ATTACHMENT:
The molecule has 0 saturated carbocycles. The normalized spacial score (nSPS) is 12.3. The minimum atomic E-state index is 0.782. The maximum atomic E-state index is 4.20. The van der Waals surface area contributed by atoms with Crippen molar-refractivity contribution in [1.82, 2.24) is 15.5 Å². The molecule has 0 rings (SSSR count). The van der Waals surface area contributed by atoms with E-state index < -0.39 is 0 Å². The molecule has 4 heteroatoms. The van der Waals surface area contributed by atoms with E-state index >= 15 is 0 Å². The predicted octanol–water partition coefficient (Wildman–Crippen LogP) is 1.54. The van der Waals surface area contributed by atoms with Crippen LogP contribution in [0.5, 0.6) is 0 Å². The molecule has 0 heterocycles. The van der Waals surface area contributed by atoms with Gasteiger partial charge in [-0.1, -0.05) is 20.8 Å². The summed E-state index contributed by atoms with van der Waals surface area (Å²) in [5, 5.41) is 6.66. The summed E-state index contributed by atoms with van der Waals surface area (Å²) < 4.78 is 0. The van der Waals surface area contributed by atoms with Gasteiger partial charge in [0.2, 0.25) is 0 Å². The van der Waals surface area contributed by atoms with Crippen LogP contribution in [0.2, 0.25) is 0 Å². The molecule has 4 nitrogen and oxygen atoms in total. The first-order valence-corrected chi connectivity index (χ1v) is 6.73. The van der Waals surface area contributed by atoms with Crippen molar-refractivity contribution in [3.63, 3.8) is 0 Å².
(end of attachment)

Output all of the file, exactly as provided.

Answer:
The molecule has 0 saturated carbocycles. The normalized spacial score (nSPS) is 12.3. The minimum atomic E-state index is 0.782. The maximum atomic E-state index is 4.20. The van der Waals surface area contributed by atoms with Crippen molar-refractivity contribution in [1.82, 2.24) is 15.5 Å². The molecule has 0 rings (SSSR count). The van der Waals surface area contributed by atoms with E-state index < -0.39 is 0 Å². The molecule has 4 heteroatoms. The van der Waals surface area contributed by atoms with E-state index >= 15 is 0 Å². The predicted octanol–water partition coefficient (Wildman–Crippen LogP) is 1.54. The van der Waals surface area contributed by atoms with Crippen LogP contribution in [0.5, 0.6) is 0 Å². The molecule has 0 heterocycles. The van der Waals surface area contributed by atoms with Gasteiger partial charge in [-0.1, -0.05) is 20.8 Å². The summed E-state index contributed by atoms with van der Waals surface area (Å²) in [5, 5.41) is 6.66. The summed E-state index contributed by atoms with van der Waals surface area (Å²) < 4.78 is 0. The van der Waals surface area contributed by atoms with Gasteiger partial charge in [0.2, 0.25) is 0 Å². The van der Waals surface area contributed by atoms with Crippen LogP contribution in [0.2, 0.25) is 0 Å². The molecule has 4 nitrogen and oxygen atoms in total. The first-order valence-corrected chi connectivity index (χ1v) is 6.73. The van der Waals surface area contributed by atoms with Crippen molar-refractivity contribution in [3.63, 3.8) is 0 Å².